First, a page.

(by Matt Egan, CNN Business) — The United States, long beholden to foreign oil, is poised to become a net energy exporter starting next year.
Thanks to the shale oil and natural gas boom, the United States will export more energy than it imports in 2020 for the first time since 1953, according to a forecast published Thursday by the Energy Department’s statistics division. That’s two years earlier than what was previously expected.
And it won’t be a one-off achievement. The United States is likely to be a net energy exporter through at least 2050, the U.S. Energy Information Administration (EIA) said.
“It’s a big deal. We’re not as reliant on foreign oil as we were,” said Michael Tran, managing director of global energy strategy at RBC Capital Markets.
The seeds for this milestone were planted by the shale revolution that began last decade. New technology unlocked vast amounts of natural gas and crude oil in the United States. Production of both skyrocketed, which reshaped the global energy landscape.
The end of the 40-year ban on oil exports in late 2015 really changed the game. [Republicans in congress championed the proposal. Reluctant Democrats supported it because in exchange they were able to negotiate an additional five years of tax credits for wind and solar power, which they are keen on.] US shipments of crude have exploded since then.
According to the scenario the EIA thinks is mostly likely to happen, the United States should become a net exporter of petroleum liquids — oil and products like gasoline — after 2020. It’s a milestone that was briefly achieved late last year. For one week in November, US exports of crude oil and petroleum products exceeded imports, the EIA said. It was the first time that happened on a weekly basis since the EIA began tracking in 1991.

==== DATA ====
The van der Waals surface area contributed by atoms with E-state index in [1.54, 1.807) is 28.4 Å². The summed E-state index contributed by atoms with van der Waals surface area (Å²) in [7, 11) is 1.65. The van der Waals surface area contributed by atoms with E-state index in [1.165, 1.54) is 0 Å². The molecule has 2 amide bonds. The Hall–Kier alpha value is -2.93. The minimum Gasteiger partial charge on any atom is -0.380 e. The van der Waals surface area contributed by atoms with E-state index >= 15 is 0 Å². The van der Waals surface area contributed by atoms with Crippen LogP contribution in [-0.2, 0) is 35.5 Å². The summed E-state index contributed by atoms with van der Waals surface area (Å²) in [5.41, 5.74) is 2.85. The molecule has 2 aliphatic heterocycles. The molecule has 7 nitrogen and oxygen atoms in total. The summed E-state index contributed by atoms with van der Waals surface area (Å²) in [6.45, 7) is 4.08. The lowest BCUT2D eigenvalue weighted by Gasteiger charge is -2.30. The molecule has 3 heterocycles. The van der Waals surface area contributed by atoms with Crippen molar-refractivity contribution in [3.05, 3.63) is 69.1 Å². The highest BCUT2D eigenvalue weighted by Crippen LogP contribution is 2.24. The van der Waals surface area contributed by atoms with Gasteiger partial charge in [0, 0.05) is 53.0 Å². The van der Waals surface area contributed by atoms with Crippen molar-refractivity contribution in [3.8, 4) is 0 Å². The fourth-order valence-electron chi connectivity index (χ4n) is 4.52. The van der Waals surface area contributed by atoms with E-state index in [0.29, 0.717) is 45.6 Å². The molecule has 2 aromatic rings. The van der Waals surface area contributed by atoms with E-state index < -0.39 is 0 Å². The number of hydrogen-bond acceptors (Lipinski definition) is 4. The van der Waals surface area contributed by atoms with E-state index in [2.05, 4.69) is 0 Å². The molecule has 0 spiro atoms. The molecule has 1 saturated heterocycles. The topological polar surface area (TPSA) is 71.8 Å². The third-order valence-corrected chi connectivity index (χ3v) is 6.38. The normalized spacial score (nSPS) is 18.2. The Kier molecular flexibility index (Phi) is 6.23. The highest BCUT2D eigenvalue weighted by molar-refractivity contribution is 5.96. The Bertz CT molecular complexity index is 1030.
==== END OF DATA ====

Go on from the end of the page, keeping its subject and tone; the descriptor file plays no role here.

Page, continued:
“US crude exports are wildly disrupting the global oil trade. And US shale continues to grow at an unbridled pace,” Tran said.
Fueled by shale hotbeds like the Permian Basin of Texas, the United States surpassed Russia and Saudi Arabia in terms of monthly oil production last year. US output spiked from about 5 million barrels per day in 2008 to a record 10.9 million barrels last year, the EIA said.
The International Energy Agency said the 2 million barrel-per-day jump in US production last year was the biggest jump ever recorded by any country.
The growth is likely to continue, albeit at a more moderate pace. According to the EIA’s most likely scenario, US oil production is expected to keep setting annual records through 2027, and remain greater than 14 million barrels per day through 2040. …
Even though the United States is shrinking its reliance on foreign oil, it won’t be able to credibly declare energy independence in 2020. “You’re not going to be fully insulated from geopolitical risk or decisions that OPEC makes,” RBC’s Tran said.
That’s in part because of the makeup of America’s refinery complex, which requires a healthy dose of medium and heavy crudes found overseas. Refineries can’t operate solely on the very light crude found in domestic shale oilfields.
While becoming a net energy exporter is a “tremendous development,” the United States wouldn’t be “completely self-sufficient,” said Joe McMonigle, a former Energy Department official under President George W. Bush who is now senior energy policy analyst at Hedgeye Potomac Research.
“Until the US refining sector is able to process more lighter crudes, we’re never going to have energy independence,” McMonigle said.
CNN Business’ Ivana Kottasova contributed to this report. Reprinted here for educational purposes only. May not be reproduced on other websites without permission from CNN Business.
1. For how many years is the U.S. now likely to be a net energy exporter?
2. What caused this milestone?
3. Which two huge oil producers did the U.S. surpass in terms of monthly oil production last year?